We were then riding by a hawser from the Ossipee, and as soon as steam was reported I backed the engines, and gained so much on the water with the main bilge-pumps that Captain Whiting expressed himself as satisfied that the Virginius was in a fit condition to go north, and left the ship. Shortly after we went to sea in tow of the Ossipee. During that day, and as long as the sea was comparatively smooth, I kept the water down with the main engine-pumps. As we proceeded north, and the sea became rougher, the rivets in one of her bow-plates became loose, as did also an old patch on the next plate abaft, and she leaked so badly that I had to plug up the limber-holes in her forward bulk-head to keep fire-rooms clear.
During the forenoon of the 22d instant I threw overboard her port bower anchor and over twenty tons of old iron, wire rigging, &c., from her fore hold, and shifted the coal aft.
On the afternoon of the 23d instant I had from eight to ten feet of water in the forward compartment, and so much water in the fire-rooms as to endanger putting out the fires, and I signaled to the Ossipee not to go farther north, that there was a dock at Charleston.
She answered, “We are bound for Charleston,” and changed her course to the southward. The increased speed enabled me to reduce the water in her fire-rooms, but I felt no confidence in being able to keep it in check, as the pumps were constantly breaking down and getting choked up, requiring sometimes an hour or more to repair them.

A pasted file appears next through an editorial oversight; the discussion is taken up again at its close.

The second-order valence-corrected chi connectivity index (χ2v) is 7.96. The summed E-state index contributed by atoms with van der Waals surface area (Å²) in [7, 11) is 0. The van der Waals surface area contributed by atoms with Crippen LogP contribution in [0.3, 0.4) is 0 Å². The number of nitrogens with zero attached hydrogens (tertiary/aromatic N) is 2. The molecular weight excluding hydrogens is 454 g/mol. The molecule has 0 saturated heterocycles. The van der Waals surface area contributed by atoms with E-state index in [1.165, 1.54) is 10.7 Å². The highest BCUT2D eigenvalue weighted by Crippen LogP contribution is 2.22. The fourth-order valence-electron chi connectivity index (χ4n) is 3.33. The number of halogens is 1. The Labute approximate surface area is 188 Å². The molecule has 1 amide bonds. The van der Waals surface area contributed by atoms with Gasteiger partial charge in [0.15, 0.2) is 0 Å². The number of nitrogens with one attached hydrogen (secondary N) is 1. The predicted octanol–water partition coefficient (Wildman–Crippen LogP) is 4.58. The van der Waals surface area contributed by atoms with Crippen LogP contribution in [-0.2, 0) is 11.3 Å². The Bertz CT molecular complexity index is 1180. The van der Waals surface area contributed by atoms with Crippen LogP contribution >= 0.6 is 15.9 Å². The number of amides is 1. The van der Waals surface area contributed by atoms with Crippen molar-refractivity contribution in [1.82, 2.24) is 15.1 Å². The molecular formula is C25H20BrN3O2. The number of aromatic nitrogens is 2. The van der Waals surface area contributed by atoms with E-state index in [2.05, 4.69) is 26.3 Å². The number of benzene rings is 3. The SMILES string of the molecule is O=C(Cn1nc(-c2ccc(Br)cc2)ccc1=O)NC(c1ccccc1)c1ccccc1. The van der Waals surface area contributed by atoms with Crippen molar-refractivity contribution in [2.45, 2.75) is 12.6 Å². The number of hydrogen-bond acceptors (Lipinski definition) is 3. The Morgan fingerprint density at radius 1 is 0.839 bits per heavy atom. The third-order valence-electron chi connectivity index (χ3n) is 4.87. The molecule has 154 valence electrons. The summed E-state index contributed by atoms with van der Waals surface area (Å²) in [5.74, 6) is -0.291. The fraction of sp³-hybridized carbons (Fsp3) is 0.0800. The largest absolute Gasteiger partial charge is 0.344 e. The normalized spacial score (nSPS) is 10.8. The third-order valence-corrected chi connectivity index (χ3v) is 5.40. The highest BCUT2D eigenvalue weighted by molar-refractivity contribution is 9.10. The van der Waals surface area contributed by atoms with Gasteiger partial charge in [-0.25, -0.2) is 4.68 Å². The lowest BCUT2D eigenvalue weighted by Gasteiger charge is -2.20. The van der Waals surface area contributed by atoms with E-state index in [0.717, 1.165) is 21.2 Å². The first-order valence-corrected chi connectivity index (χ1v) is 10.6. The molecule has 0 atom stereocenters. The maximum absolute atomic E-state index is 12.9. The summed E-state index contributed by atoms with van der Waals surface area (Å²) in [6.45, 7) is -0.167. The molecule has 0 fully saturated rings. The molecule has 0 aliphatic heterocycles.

The pressure of water on the forward bulk-head was so great that it bulged out about six inches.
Besides this, my men were worn out, and had no place to sleep, as their bunks and bedding were drenched. The bows were working so much that the bunks in the forecastle came adrift from the ship’s side.
At 3 a.m., 24th instant, the crown-sheet of middle furnace after boiler gave out, and I had to haul fires from that boiler. Shortly after several blisters were reported in forward furnace, and at daylight I signaled condition of boilers and state of water to the Ossipee.